The Thirty Minute Blogger

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Thursday, June 19, 2014

Reframing the Issue: What's Your Outlook?

There are many times when it all just becomes too much. Too much terrifying news leads to a fear driven outlook on life. Too many horror novels can turn the sunniest day dark (I know ... never read 5 Edgar Allen Poe stories back to back ... bad news). Too heavy a diet of political diatribe leads to an angry, fuming life. Too many opinion shows on "Cable News" leads to ... really, really furious old white guys (according to the news ... see how this feeds on itself). All of it leads to an increase in fear, an increase in the activation of that old reptilian portion of the brain that seeks fight, flight, or freeze. None of that leads to a positive outcome unless you really do have a large and hungry carnivore bearing down on you.

So, what to do when you want to paint the world black? Reframe the issue. Step back, take a deep breath (or a dozen), calm yourself and look at the issue objectively. Ask yourself how you might approach it as a problem to solve, a puzzle to complete. Ponder which experts might be able to help. What sort of information do I need to fix this? Who do I know that can help?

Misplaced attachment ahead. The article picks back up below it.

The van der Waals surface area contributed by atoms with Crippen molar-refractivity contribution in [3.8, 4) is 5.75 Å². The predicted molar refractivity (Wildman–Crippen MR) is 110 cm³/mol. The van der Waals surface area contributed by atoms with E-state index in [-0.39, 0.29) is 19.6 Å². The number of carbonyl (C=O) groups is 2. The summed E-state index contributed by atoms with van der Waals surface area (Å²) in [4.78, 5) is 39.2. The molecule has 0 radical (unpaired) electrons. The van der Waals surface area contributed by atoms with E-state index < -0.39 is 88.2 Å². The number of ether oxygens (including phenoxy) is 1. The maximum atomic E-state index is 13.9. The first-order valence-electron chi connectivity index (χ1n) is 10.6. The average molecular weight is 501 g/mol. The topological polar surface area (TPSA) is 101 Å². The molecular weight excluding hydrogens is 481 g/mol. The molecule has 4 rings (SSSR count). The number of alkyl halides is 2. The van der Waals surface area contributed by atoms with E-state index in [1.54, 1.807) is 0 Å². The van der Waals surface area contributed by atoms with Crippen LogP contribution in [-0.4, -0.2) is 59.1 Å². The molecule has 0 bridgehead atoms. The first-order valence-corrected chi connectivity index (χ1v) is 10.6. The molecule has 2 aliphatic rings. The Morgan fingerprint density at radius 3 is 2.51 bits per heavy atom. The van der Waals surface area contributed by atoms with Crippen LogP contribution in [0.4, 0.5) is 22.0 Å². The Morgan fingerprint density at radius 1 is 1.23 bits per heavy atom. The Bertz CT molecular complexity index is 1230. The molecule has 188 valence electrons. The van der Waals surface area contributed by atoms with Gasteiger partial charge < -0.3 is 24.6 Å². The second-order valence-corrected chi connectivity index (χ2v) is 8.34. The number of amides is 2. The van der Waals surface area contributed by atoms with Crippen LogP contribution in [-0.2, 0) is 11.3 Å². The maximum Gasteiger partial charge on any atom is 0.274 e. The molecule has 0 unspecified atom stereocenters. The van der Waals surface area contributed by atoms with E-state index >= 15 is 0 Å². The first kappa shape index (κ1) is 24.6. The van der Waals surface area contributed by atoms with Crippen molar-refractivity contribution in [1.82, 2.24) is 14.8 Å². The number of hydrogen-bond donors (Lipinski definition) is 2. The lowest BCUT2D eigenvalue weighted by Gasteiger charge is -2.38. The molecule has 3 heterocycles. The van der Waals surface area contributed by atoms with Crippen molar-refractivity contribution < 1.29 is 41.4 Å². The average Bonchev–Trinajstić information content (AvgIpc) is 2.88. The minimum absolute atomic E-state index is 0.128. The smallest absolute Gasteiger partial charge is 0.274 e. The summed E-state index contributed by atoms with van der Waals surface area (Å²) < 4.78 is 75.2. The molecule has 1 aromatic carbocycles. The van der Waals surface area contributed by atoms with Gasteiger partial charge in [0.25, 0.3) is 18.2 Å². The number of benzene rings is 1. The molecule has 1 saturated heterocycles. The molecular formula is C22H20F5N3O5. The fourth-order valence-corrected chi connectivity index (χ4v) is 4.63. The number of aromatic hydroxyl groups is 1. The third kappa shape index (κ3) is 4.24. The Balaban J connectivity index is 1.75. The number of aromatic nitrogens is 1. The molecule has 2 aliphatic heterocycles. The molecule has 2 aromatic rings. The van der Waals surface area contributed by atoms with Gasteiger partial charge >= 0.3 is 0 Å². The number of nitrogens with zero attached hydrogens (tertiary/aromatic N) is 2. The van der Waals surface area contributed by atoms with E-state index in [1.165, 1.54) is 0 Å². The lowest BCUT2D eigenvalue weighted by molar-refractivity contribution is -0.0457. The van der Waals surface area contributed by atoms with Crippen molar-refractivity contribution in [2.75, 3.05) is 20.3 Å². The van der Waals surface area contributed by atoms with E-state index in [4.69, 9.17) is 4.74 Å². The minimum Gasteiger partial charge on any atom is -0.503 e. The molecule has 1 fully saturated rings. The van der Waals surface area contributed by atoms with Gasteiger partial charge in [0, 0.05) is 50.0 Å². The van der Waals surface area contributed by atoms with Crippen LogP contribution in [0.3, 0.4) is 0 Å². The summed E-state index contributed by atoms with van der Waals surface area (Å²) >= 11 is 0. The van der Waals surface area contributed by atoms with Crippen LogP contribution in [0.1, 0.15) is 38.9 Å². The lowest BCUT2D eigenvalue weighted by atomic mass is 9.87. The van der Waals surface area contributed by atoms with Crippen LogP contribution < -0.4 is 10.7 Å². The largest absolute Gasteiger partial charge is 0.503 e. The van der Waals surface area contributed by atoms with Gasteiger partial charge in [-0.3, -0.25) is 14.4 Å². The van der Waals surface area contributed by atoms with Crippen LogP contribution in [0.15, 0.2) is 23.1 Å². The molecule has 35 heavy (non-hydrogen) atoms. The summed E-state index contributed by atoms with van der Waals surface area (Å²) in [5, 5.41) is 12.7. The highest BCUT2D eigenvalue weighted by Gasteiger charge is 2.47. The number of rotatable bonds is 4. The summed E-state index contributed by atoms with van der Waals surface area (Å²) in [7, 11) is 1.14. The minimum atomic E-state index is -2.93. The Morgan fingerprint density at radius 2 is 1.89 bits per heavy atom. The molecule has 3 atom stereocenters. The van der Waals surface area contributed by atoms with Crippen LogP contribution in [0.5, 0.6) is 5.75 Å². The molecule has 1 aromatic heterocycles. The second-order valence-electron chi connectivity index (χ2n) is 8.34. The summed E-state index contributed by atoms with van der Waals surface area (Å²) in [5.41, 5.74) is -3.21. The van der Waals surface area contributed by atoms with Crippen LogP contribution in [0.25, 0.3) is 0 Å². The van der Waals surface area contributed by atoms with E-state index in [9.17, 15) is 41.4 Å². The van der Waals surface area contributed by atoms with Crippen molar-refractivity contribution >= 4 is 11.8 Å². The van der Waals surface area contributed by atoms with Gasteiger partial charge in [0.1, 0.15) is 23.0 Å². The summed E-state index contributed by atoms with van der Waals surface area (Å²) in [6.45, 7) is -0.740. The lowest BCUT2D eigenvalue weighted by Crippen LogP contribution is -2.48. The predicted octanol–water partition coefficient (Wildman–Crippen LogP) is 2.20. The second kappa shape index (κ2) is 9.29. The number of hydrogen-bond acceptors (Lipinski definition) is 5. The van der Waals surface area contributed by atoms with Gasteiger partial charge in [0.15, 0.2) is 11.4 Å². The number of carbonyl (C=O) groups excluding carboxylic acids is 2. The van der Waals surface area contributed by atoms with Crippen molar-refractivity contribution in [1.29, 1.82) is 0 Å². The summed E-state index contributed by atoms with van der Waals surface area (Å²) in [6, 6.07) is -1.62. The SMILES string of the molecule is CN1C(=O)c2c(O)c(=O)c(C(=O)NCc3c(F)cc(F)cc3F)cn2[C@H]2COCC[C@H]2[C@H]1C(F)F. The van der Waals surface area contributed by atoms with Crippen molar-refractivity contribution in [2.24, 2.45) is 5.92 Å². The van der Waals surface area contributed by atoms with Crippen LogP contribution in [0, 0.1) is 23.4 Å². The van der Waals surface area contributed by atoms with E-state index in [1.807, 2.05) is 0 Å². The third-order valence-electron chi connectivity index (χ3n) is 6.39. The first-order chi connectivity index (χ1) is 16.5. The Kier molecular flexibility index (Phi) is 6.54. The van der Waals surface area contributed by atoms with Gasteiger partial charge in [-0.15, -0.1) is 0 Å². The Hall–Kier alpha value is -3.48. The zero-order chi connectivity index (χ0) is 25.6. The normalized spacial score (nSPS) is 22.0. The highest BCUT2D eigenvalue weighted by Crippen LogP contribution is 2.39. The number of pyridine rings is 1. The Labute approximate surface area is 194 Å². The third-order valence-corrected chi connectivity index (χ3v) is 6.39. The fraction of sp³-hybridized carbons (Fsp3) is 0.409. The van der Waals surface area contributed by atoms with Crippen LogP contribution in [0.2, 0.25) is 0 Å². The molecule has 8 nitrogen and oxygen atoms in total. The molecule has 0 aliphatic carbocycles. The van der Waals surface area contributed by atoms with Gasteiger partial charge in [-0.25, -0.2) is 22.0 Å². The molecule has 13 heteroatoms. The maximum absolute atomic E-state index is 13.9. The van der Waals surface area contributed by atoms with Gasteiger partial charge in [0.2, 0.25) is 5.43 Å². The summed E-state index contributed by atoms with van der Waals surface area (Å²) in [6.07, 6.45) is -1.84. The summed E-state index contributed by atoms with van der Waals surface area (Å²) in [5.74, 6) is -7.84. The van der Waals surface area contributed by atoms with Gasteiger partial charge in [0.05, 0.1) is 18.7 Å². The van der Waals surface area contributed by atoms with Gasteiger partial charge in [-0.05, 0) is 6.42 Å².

Turn away from the panicked, we're doomed mindset and the reptilian responses. Look to more evolved portions of the mind, the parts that know about working together with others and see the world a little differently. There is never only a single way to view a situation. Seek the healthier way. Find the source material that will help you get there. Seek out the peaceful people who follow such paths and ask them how they manage to reframe the issues for themselves. Try what they do and see if it doesn't work for you. Your world view may become a little brighter as you feel empowered to do more, to join others doing it, and to help take charge of the problems around you rather than being their victims.

Based on this, if an event can be explained with "a person died because we are all scum" or "a person sacrificed himself because of his love for us," based on reframing, which should you choose. In case you're wondering, these are two views of why Jesus was crucified. Just so you know.

Good luck.

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